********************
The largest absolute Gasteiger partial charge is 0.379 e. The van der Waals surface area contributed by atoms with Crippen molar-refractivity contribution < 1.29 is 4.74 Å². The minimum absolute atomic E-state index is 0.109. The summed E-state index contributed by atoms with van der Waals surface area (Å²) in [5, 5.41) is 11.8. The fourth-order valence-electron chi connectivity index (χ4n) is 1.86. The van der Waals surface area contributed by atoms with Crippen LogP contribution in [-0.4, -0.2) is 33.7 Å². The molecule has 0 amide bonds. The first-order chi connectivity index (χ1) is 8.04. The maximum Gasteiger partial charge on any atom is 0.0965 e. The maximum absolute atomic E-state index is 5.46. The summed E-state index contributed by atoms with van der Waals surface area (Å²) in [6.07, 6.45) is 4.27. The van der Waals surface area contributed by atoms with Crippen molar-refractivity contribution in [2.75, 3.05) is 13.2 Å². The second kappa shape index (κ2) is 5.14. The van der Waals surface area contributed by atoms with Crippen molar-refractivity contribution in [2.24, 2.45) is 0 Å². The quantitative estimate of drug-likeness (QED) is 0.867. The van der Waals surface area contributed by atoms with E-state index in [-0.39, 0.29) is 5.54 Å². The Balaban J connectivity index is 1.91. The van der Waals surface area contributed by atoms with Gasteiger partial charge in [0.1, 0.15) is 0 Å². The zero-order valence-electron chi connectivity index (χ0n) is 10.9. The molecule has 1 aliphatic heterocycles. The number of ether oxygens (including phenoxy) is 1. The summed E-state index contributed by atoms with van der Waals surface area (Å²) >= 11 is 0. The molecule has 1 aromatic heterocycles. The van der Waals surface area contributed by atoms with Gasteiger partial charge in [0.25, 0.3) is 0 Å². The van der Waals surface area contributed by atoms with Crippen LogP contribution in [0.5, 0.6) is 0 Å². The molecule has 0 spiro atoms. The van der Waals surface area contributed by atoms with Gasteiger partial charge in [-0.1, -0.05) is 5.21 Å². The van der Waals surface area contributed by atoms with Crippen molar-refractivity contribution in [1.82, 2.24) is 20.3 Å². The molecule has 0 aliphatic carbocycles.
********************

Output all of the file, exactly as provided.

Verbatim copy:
The largest absolute Gasteiger partial charge is 0.379 e. The van der Waals surface area contributed by atoms with Crippen molar-refractivity contribution < 1.29 is 4.74 Å². The minimum absolute atomic E-state index is 0.109. The summed E-state index contributed by atoms with van der Waals surface area (Å²) in [5, 5.41) is 11.8. The fourth-order valence-electron chi connectivity index (χ4n) is 1.86. The van der Waals surface area contributed by atoms with Crippen LogP contribution in [-0.4, -0.2) is 33.7 Å². The molecule has 0 amide bonds. The first-order chi connectivity index (χ1) is 8.04. The maximum Gasteiger partial charge on any atom is 0.0965 e. The maximum absolute atomic E-state index is 5.46. The summed E-state index contributed by atoms with van der Waals surface area (Å²) in [6.07, 6.45) is 4.27. The van der Waals surface area contributed by atoms with Crippen molar-refractivity contribution in [2.75, 3.05) is 13.2 Å². The second kappa shape index (κ2) is 5.14. The van der Waals surface area contributed by atoms with Crippen molar-refractivity contribution in [2.24, 2.45) is 0 Å². The quantitative estimate of drug-likeness (QED) is 0.867. The van der Waals surface area contributed by atoms with E-state index in [-0.39, 0.29) is 5.54 Å². The Balaban J connectivity index is 1.91. The van der Waals surface area contributed by atoms with Gasteiger partial charge in [0.1, 0.15) is 0 Å². The zero-order valence-electron chi connectivity index (χ0n) is 10.9. The molecule has 1 aliphatic heterocycles. The number of ether oxygens (including phenoxy) is 1. The summed E-state index contributed by atoms with van der Waals surface area (Å²) >= 11 is 0. The molecule has 1 aromatic heterocycles. The van der Waals surface area contributed by atoms with Gasteiger partial charge in [0.25, 0.3) is 0 Å². The van der Waals surface area contributed by atoms with Crippen LogP contribution in [0.5, 0.6) is 0 Å². The molecule has 0 spiro atoms. The van der Waals surface area contributed by atoms with Gasteiger partial charge in [-0.1, -0.05) is 5.21 Å². The van der Waals surface area contributed by atoms with Crippen molar-refractivity contribution in [1.82, 2.24) is 20.3 Å². The molecule has 0 aliphatic carbocycles.